By Erika Ottela and Bill Russo
Africa is growing – almost 5 percent a year since 2000. This growth is broad: Of Africa’s 30 largest economies, 27 have grown faster since 2000 than in the 1990s. It is also deep: Higher commodity prices helped, of course, making up 24% of the total, but the wholesale and retail sectors (13%), tourism (12%) and transport & telecoms (10%) were also important. With about half a billion new Africans expected to be born by 2030, the continent is shaping up as one of the world’s most dynamic markets.
In the next 10 years, several big changes will shape African consumer trends—all in ways consumer goods companies should welcome.
A booming middle class
Right now, most Africans are earning barely enough to make ends meet—but strong economic growth is changing that. By 2020, McKinsey estimates there will be 128 million households making $5,000 or more a year (up from about 85 million now).
That’s the level at which shopping involves choices, not just necessity. Food and basic consumer goods will still take up most space in African shopping baskets, but there will increasingly be room for more interesting items. And since the continent will have the world’s largest working age population by 2040, this means a large cohort of young, active consumers – the brand conscious, aspirational demographic marketers covet.
A critical mass of city dwellers
These consumers will be easier to reach as more Africans move to cities. In the last 10 years, Africa has added 15 cities with a population of 1 million or more; another 19 will join this group by 2020 – by which time there will be 71 such cities. To put it another way, more than 117 million Africans have migrated to cities in the last decade. They bring with them problems to do with sustainability, water, housing and education. But they also make up a concentrated, critical mass of people. Already Africa is more urbanized than India, and not much less so than China. And urban Africans are generally richer than their country cousins – residents of Accra, for example, earn over 70 percent more than Ghanaians in general.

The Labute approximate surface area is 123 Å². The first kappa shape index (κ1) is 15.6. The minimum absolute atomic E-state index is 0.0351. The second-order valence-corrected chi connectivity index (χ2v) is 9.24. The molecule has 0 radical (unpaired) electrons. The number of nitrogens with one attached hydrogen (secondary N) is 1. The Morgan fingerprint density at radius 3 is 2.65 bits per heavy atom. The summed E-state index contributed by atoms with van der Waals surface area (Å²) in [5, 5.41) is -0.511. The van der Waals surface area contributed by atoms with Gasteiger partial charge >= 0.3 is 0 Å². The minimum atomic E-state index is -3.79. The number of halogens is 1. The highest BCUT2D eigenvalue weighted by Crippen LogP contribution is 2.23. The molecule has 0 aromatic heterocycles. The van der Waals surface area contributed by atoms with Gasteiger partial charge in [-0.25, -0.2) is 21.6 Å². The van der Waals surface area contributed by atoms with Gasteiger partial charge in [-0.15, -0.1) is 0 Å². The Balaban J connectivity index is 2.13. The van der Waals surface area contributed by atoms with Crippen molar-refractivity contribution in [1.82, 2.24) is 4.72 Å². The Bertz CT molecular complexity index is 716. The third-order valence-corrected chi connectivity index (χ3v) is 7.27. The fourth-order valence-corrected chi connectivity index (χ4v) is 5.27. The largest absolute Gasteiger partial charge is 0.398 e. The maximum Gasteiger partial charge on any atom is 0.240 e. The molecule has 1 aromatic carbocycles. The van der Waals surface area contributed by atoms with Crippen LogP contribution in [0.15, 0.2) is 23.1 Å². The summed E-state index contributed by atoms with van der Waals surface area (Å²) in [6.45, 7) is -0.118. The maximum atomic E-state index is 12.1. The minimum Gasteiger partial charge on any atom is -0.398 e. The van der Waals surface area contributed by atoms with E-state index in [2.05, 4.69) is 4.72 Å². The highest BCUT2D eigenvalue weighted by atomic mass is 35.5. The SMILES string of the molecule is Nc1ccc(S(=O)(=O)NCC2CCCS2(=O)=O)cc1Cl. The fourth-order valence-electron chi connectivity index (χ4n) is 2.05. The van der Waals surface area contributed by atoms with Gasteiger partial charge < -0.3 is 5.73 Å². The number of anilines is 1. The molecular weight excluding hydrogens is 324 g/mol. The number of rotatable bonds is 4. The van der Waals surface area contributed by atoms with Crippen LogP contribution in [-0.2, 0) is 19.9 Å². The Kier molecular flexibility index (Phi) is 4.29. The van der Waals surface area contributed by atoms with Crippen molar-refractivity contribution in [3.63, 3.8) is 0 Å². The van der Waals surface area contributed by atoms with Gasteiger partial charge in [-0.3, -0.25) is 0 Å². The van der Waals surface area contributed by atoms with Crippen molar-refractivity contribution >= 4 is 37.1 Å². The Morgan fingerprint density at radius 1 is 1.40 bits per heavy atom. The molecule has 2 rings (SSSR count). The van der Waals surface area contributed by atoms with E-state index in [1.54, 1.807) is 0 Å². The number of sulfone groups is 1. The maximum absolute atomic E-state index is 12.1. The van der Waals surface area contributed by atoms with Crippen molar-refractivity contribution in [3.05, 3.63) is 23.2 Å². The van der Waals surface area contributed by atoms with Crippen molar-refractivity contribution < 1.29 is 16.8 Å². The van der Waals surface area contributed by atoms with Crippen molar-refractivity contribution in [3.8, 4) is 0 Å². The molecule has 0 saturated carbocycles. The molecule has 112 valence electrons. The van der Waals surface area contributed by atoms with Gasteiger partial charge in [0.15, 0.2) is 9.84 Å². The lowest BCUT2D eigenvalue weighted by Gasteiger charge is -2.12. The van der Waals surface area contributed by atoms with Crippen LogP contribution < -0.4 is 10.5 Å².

A cluster of megacities is a natural entry point for marketers. The top 10 African cities—four of them in South Africa, plus Cairo, Luanda, Lagos, Tripoli, Algiers and Alexandria—could generate almost $1 trillion in GDP by 2020.
A mobile phone in every pocket
One of the great business successes of the Information Age – and, not coincidentally, one of the great drivers of social change – has been the mobile phone revolution in developing countries. Deprived of cheap and easy communications by the difficulty of building an analog telecom infrastructure, Africans have enthusiastically taken to mobile phones. By 2015, there will likely be more than one cellphone for every African – that’s already the case in Gabon and nearly so in South Africa. Even in Sudan, a country whose already fragile economy has been devastated by war, mobile penetration is 45 percent.
The phone is far more than a means of conversation—it’s a way to deliver services and data. Mobile web use and social networking are growing fast, and all systems are go for more. Facebook, for example, has introduced a zero-cost initiative across 10 sub-Saharan African countries (Cote d’Ivoire, Sudan, Uganda, Rwanda, Guinea-Bissau, Benin, Congo, Madagascar, and Swaziland), allowing free access to mobile subscribers. Intriguingly, too, Africans appear willing to listen through their phones; 85 percent said they didn’t mind getting advertising over their mobiles. The commercial opportunities are only starting to be tapped.
Multinational companies are not blind to the African opportunity. More than 400 of them have African sales of $200 million or more. But potential is easier to find than profits.
For a start, Africa isn’t producing enough talent to service its own market. For another, economic infrastructure is significantly worse than in the BRICs (Brazil, Russia, India, China). Africa has one-fifth the road density and only about 40% of the rail and power infrastructure of the BRICs, and is not nearly as good at logistics like shipping and customs.
So making good in Africa won’t be easy. But private consumption on the continent has grown by $275 billion since 2000—more than in either Brazil or India—and the pickings are becoming too rich to be ignored.
Erika Ottela is a research manager in McKinsey’s Johannesberg office, where Bill Russo is a partner.